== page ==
And he meant it.

One night I happened to be playing drums for a local media talent show at the famous Wildhorse Saloon and looked out to see Justin on the panel of judges.  I told our “band” we were in good shape because my buddy would hook us up.  But as it turned out our final score landed us outside of the top 3 in the contest.

I walked up to Justin, shook his hand while he smiled and told me, “Life is good.”

I said, “That’s fine, but what’s up with the judging, man?  How come we didn’t place in the money?”

Without missing a beat Justin smiled and said, “Gotta keep it real, bro.  You guys weren’t that tight.”

Justin is honest, too.

We laughed together and hung out for a while sharing old stories his compassion and great attitude astounding me once again.

I haven’t seen Justin in quite a while, but like most I keep up with friends on Facebook.  A couple weeks ago I saw him post a link to his new blog.  I was happy to see him writing, but then  looked closer at the title, “It IS Brain Surgery.”

It was more than a little wake up call and I hesitantly clicked the link.  I feared the worst, but should have known Justin would spin it into a positive.  I read through his blog posts with pride and admiration.  He unveiled that he has a large tumor in the the left frontal lobe of his brain, then followed it with this line, “This tumor has apparently been there for quite some time which may explain why my head is so damn big…haha…kidding!  :)”

He has written several posts and they are laced with positivity.  He is facing this challenge straight on and wants everyone to know he will be a better person in the end.  He admits it’s challenging, but he will not let it bring him down.  I feel so fortunate to have met such an incredibly passionate and optimistic person.

It really makes you think.  Here’s a guy facing brain surgery with endless hope and optimism, but half the time I am deflated by something silly like a sore ankle.  I definitely need to channel more of my inner Justin.

I stopped by his Facebook page and the outpouring of love is endless.  An streaming and diverse list of friends thankful to know him spreading love up and down his page.  Even though I haven’t seen him much lately his attitude and love of life has left an undeniable impression on my soul.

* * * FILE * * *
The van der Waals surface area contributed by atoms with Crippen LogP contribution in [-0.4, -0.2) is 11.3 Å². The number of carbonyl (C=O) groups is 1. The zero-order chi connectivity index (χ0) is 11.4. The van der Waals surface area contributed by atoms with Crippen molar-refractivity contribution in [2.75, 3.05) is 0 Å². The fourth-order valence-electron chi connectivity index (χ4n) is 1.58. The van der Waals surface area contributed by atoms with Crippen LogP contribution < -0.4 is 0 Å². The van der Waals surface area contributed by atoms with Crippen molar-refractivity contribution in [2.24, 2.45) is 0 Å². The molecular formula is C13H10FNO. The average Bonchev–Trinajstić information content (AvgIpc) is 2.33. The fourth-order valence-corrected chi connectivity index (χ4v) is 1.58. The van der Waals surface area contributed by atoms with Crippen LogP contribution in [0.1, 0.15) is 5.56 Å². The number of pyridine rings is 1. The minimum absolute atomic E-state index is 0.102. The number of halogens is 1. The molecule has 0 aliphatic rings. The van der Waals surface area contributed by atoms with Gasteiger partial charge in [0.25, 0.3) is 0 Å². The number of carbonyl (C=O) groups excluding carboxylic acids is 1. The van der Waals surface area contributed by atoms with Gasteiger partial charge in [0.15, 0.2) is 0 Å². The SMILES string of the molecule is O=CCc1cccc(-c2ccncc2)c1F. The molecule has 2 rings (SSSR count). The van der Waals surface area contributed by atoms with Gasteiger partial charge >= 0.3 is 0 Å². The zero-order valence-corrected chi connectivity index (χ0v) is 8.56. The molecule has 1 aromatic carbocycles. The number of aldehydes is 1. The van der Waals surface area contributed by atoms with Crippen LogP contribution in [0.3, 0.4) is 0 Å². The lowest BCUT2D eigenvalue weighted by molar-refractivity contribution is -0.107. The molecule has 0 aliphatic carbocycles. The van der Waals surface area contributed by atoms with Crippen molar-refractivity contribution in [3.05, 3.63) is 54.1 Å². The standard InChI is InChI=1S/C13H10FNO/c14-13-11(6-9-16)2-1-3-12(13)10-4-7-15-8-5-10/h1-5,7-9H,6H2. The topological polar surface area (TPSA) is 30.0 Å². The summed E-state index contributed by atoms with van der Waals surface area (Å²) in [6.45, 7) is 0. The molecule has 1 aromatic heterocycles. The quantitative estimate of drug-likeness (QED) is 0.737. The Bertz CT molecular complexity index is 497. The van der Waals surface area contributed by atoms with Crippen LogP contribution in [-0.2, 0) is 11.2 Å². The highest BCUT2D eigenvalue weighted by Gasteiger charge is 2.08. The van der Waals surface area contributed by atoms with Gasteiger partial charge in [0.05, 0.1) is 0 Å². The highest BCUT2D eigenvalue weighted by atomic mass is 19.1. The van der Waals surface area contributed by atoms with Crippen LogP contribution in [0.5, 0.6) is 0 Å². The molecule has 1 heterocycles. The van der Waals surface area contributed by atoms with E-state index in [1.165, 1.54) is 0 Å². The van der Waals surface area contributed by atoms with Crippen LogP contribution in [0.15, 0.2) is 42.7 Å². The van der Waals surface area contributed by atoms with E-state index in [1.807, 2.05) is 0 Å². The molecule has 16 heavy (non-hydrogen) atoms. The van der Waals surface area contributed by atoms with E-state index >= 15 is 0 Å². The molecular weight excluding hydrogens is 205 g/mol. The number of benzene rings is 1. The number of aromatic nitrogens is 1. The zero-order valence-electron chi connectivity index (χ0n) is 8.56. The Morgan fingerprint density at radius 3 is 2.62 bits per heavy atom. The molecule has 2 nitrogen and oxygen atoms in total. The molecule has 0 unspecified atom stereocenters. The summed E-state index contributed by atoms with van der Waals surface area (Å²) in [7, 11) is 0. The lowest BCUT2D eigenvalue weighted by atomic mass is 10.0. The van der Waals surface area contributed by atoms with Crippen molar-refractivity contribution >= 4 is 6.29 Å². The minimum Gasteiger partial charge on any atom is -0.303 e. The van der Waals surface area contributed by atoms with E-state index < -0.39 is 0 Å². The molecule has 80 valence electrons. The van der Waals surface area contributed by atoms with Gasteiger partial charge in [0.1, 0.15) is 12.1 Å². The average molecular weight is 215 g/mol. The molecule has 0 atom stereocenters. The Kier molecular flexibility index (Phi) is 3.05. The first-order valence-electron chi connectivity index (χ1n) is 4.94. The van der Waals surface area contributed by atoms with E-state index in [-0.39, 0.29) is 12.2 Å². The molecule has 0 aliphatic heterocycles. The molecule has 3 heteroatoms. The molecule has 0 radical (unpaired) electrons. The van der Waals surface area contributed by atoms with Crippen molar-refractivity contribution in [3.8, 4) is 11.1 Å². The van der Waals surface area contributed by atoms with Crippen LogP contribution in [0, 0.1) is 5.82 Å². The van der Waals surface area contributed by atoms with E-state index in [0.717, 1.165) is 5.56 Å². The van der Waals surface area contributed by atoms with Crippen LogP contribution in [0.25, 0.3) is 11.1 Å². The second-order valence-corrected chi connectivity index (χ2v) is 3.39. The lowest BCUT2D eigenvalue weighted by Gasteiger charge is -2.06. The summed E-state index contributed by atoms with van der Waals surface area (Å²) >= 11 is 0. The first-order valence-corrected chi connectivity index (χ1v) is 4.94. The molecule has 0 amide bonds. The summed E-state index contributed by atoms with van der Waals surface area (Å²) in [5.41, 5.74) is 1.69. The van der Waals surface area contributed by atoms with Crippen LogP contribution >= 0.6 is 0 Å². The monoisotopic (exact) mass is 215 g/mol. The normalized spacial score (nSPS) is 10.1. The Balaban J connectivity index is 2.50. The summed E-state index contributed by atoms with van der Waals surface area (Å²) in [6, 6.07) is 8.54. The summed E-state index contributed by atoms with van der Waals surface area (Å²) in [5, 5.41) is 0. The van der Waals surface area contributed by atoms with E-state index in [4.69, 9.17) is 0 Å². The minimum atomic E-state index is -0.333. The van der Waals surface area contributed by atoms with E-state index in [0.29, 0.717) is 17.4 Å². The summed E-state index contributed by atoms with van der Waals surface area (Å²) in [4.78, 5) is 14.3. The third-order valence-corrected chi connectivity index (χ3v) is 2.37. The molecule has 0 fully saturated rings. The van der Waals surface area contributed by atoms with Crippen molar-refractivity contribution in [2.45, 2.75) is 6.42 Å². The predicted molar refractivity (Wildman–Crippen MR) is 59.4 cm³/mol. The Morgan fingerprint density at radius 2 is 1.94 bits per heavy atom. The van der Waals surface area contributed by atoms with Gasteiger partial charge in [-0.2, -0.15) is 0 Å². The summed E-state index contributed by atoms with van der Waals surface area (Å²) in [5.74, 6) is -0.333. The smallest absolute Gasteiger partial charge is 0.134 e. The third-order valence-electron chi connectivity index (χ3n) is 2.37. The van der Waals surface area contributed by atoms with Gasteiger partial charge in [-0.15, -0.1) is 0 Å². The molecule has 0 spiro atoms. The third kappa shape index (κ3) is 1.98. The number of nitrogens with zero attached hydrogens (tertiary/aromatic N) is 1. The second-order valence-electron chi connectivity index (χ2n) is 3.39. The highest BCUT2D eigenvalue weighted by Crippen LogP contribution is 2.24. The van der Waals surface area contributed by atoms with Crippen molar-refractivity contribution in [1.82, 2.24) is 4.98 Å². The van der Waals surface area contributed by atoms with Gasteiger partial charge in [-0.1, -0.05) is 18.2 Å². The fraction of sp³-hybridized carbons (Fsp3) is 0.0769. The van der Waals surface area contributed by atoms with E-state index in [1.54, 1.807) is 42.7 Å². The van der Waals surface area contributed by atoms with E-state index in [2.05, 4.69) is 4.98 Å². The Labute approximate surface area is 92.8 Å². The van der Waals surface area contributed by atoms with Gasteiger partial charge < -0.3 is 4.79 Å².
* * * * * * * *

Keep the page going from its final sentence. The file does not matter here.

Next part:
Justin is 35 years old and is having brain surgery today.  I am sending all the positive energy I can muster in his direction.  Justin never sweats the small stuff, and as it turns out, the big stuff, either.  Here’s to ya, bro.  Thanks for everything and I’ll see you soon.

UPDATE:  Just over an hour after I posted, I noticed this awesome update from Justin’s dad on Facebook:

“This is Justin’s dad. He’s out of surgery and joking with the nurses. Surgeon says it went superb, actually routine.”

Run Like a Kid #running

Note: I wrote this many moons ago, but never posted it. 

I am still reading Born to Run and it is an absolute gem of a novel.  There is one great story after another, loaded with compelling thoughts on running as well as life.  It is especially intriguing to me right now because I am still hobbling a bit after relatively short runs compared to the distances they talk about in this book, which routinely exceed 50 miles at a crack.

Now, I realize I wasn’t “born to run,” or was I?  The last chapter I read is mainly focused on the zen of running and what is going on in the mind of the Tarahumara as they glide across the the hilliest of terrain.  The thing most people notice when watching Tarahumara run is how happy they seem.

There is a great story, told by Kenneth Chlouber, the founder of one of the world’s most treacherous trail runs, The Leadville 100, that summed it up for me.

Chlouber was hanging out at the 60 mile mark where medical staff checks vitals of runners that reach that point.  He said most are starting to get angry by then.  The terrain is pulverizing and after getting clearance to continue, runners must hike up a very steep dirt hill to get back on the trail.  He said most runners struggle and often crawl to the trail, but the Tarahumara were climbing it like kids, smiling and laughing while they sort of skipped their way to the top.

It was literally like they were still kids.  That impulse to have fun while you run had never left them.  They ran to run and while the race was clearly a race, they never thought of it that way.  It was a new adventure.

Big Diet Changes

“Food is for the body, not the mouth.” – Unknown

From the very beginning of Ironman training, I knew something was missing.  I was working out more than ever and arguably in the best shape of my life, but most of the time . . . I felt “off.”  Basically worn out, craving naps, or whatever.  This has been at the crux of my delayed decision about IM Louisville.  Sure, I know I can pull it together and do it, but why would I want to feel like ass for the next 7 months?

I have been a staunch supporter of a solid diet for as long as I can remember.  I always “tried” to eat healthy, but could never stick with a regimen, and frankly, I’m not sure if I really understood what healthy eating really meant.